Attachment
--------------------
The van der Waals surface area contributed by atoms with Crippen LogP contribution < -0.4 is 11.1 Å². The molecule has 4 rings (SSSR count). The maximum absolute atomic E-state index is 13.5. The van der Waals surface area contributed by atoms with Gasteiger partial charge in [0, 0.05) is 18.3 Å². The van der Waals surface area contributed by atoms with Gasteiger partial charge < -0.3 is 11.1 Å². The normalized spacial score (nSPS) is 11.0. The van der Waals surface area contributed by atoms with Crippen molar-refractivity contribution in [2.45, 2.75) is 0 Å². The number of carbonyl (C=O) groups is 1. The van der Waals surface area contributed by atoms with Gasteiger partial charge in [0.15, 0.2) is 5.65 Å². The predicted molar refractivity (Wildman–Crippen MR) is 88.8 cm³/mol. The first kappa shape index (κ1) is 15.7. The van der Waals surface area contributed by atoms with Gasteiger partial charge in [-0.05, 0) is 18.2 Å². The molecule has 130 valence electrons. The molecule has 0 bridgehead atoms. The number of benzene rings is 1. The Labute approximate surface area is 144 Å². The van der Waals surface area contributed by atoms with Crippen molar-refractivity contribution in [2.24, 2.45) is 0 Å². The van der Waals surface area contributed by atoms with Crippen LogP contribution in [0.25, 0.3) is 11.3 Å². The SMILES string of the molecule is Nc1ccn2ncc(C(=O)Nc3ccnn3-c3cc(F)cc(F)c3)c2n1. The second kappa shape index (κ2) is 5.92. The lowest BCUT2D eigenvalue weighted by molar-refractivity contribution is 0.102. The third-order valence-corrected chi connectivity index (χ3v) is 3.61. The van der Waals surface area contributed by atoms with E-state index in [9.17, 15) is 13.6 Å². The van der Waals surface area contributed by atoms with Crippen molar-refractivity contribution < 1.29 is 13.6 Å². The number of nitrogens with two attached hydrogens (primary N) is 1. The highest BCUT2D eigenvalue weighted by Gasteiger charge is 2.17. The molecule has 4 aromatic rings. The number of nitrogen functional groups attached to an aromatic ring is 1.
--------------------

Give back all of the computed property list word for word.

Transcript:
The van der Waals surface area contributed by atoms with Crippen LogP contribution < -0.4 is 11.1 Å². The molecule has 4 rings (SSSR count). The maximum absolute atomic E-state index is 13.5. The van der Waals surface area contributed by atoms with Gasteiger partial charge in [0, 0.05) is 18.3 Å². The van der Waals surface area contributed by atoms with Gasteiger partial charge < -0.3 is 11.1 Å². The normalized spacial score (nSPS) is 11.0. The van der Waals surface area contributed by atoms with Crippen molar-refractivity contribution in [2.45, 2.75) is 0 Å². The number of carbonyl (C=O) groups is 1. The van der Waals surface area contributed by atoms with Gasteiger partial charge in [0.15, 0.2) is 5.65 Å². The predicted molar refractivity (Wildman–Crippen MR) is 88.8 cm³/mol. The first kappa shape index (κ1) is 15.7. The van der Waals surface area contributed by atoms with Gasteiger partial charge in [-0.05, 0) is 18.2 Å². The molecule has 130 valence electrons. The molecule has 0 bridgehead atoms. The number of benzene rings is 1. The Labute approximate surface area is 144 Å². The van der Waals surface area contributed by atoms with Crippen molar-refractivity contribution in [2.24, 2.45) is 0 Å². The van der Waals surface area contributed by atoms with Crippen LogP contribution in [0.25, 0.3) is 11.3 Å². The SMILES string of the molecule is Nc1ccn2ncc(C(=O)Nc3ccnn3-c3cc(F)cc(F)c3)c2n1. The second kappa shape index (κ2) is 5.92. The lowest BCUT2D eigenvalue weighted by molar-refractivity contribution is 0.102. The third-order valence-corrected chi connectivity index (χ3v) is 3.61. The van der Waals surface area contributed by atoms with E-state index in [9.17, 15) is 13.6 Å². The van der Waals surface area contributed by atoms with Crippen molar-refractivity contribution < 1.29 is 13.6 Å². The number of nitrogens with two attached hydrogens (primary N) is 1. The highest BCUT2D eigenvalue weighted by Gasteiger charge is 2.17. The molecule has 4 aromatic rings. The number of nitrogen functional groups attached to an aromatic ring is 1.